Hello stitchers! Today we get started on the Brindille & Twig Layette Sew-Along! This is a three-piece sew-along, sized preemie to 6T!
In our first post of the series, we tackled our beanie. Today, we are on leg two of the sew-along – making the hoodie. My hoodie sew-along differs from the B&T instructions as follows:
1. I am sewing with a zig zag stitch on a home machine – not serging (I am using 1.0mm wide by 3.0mm long); and
2. I doubled the width of the shoulder trim (page 19, “shoulder seam details”)
Pictured below: the entirety of my supplies for the baby ensemble:
Fabrics from left to right: a mid/heavyweight cotton rib knit in white, a 100% Michael Miller yarn-dyed stripe in pink and orange, a corduroy-velour Malden Mills fleece in red, and a cotton lycra custom knit – festooned with a wonderful monster print! Finally, I have a length of elastic for the pants, which I discussed last entry and will discuss when making the pant.
And finally: most of the seams shown in this project will benefit from a light steam-pressing, after sewing. Use your judgment. I find knits don’t usually respond well to tons of steam – but a little, including the use of a clapper – can help them set well.
So for the hoodie, our first step is making up that patch pocket. I elected to line the pocket with some of my pink and orange stripe; keep in mind whatever you line with, will likely peak through a bit on the finished garment. The instructions (page 19) show a vertical stripe lining. If you want the pocket to blend in perfectly with the body of the shirt, then self-line.
To sew the slanted topstitch, I used a bit of washaway stabilizer under the seam. Participants in my knit sew-alongs will notice I like stabilizers! You can use any kind of paper or even tissue paper – i thelps the seam form more evenly and “float” on top of the fabric, instead of being buried within it:
… and stitch that bottom seam, as well as up the “legs” of the pocket, and along the top of the pocket (page 22). Again, if you like you can stabilize under these seams while sewing, if you like:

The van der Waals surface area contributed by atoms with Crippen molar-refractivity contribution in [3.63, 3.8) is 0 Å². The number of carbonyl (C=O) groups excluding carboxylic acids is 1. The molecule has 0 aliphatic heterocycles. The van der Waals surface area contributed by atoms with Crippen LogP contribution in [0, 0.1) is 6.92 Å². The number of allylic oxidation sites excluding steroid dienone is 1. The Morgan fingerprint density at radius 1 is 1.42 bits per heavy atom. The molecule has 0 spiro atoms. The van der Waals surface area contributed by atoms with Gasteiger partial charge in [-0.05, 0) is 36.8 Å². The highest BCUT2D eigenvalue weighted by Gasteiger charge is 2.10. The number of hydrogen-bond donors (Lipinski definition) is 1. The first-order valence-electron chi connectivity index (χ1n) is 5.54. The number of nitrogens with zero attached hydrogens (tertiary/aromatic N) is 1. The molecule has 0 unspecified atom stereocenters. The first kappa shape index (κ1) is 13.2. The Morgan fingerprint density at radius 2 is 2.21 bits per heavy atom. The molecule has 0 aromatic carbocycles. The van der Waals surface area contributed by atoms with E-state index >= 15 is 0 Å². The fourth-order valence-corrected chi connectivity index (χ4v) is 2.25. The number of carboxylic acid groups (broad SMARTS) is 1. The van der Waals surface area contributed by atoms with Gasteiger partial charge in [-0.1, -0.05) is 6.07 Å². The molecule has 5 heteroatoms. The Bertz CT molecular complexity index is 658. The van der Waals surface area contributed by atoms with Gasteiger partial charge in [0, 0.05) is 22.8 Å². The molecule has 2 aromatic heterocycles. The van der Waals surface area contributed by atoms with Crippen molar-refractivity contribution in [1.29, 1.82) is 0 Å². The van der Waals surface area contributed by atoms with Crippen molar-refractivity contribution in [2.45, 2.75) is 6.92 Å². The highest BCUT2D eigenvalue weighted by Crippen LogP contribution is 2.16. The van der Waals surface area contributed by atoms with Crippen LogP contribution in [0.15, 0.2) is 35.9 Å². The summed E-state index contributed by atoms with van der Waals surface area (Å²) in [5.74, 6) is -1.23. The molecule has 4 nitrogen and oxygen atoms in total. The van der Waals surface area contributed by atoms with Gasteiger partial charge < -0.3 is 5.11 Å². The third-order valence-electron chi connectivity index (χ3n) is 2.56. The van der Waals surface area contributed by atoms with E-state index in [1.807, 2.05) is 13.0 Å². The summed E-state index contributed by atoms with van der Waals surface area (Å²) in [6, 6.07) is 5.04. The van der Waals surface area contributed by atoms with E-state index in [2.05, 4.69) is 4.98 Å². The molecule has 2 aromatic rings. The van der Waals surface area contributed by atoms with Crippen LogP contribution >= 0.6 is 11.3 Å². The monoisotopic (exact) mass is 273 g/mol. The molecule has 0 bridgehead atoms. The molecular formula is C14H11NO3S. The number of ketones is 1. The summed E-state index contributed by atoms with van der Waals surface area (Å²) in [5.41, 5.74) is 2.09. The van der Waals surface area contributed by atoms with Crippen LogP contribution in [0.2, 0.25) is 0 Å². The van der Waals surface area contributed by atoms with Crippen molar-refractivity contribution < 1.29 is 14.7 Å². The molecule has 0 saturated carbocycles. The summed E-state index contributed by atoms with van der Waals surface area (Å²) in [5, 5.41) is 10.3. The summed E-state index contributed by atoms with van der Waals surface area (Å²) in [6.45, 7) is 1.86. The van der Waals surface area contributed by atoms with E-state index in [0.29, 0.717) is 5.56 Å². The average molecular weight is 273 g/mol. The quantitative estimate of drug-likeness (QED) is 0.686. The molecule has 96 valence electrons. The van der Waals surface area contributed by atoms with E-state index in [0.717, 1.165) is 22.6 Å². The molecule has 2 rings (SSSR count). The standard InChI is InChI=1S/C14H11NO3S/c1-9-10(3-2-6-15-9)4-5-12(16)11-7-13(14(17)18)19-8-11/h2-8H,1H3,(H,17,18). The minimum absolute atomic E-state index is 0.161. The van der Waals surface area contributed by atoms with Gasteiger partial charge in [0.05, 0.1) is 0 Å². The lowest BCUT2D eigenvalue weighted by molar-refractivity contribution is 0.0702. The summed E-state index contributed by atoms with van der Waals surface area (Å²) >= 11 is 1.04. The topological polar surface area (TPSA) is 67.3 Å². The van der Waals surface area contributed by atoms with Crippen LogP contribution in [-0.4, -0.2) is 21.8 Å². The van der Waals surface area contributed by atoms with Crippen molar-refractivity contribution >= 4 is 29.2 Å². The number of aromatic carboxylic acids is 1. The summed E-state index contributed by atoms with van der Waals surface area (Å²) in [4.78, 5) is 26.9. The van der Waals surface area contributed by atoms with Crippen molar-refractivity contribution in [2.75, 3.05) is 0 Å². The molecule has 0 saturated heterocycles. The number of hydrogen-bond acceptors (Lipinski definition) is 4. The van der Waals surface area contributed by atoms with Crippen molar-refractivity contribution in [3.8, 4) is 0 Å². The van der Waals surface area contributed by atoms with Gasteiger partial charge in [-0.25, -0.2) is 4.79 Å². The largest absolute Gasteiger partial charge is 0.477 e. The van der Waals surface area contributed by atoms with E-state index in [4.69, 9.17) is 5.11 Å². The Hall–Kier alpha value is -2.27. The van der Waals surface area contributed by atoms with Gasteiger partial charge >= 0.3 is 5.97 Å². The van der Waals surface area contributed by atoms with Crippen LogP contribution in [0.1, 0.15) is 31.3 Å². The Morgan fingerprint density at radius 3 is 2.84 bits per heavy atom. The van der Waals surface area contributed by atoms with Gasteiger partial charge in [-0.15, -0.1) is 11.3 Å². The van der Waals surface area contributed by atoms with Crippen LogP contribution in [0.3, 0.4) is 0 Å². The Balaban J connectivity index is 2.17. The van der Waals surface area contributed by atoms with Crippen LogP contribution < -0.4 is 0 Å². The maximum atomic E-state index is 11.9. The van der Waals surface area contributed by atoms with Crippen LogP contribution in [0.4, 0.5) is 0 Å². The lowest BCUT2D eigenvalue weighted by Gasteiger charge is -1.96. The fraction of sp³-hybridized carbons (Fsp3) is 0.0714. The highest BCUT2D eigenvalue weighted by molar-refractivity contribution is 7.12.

Now it’s time to put those cute little bits of trim in the shoulders! Sew slowly here; I sewed just 1/16″ in fro my sleeve stitching line. I also made sure to stripe-match all sides, so that the trim was identical and symmetrical.
I then trimmed these strips along the raw edges. Remember: I cut my trim pieces wider than the pattern, because I wanted a bit more of a peak of that stripe:
Now, time to sew up those raglan sleeves (pp. 24-24)! You’ll note that using stable knits here is very nice – the raw edges line up without curling. A benefit of stable knits and rib knits. Sew either one stitching line or two, then trim:
Now, at the middle of page 24, we’re instructed to pin up those side seams, right-sides together. Make sure your trims are facing whatever direction you like – I chose down toward the shirt hem – before pinning and stitching:
It’s time to put together those cuffs and waist bands (page 25)! Do you remember how I said I always cut a slightly longer band, in case the knits don’t behave like the pattern thinks they should? This is where you measure and correct the band length(s), if need be. Then – sew them up, at the short edges and right-sides together! Here I switched to my orange thread:
The cuffs are so small, it is easy to evenly distribute the sleeve and cuff seams together. But I have found the waistband is important. Make sure to evenly distribute that waistband, easing in the shirt’s fullness all the way around:
As for the cuffs, if I have a fullness differential I lift my IDT (walking) foot up, and sew with the fuller side against the machine. In this case, I didn’t have any fullness issues, so I sewed with the sleeve up and the cuff against the machine feed dogs. Yes, it’s a wee cuff. Sew slowly! You’ll be okay.
Finally, we open up this last seam and place the scuba neck edges together, pin and sew (lower right of page 26). The better you line up that seam, the nicer the finished hood will look:
Once you fold the hood right side out (so the lining is nested in the hood), take your time to pin the hood into the neckline, right-sides together and with the seams evenly distributed:
Sew slowly, making sure your shoulder seams are sewn in whatever direction you’d like them to lie. (Reminder: mine faced away from the sleeve):
And that’s all!
So – I hope you enjoyed sewing up your hoodie! This was the trickiest garment of the three. The pants are a piece of cake!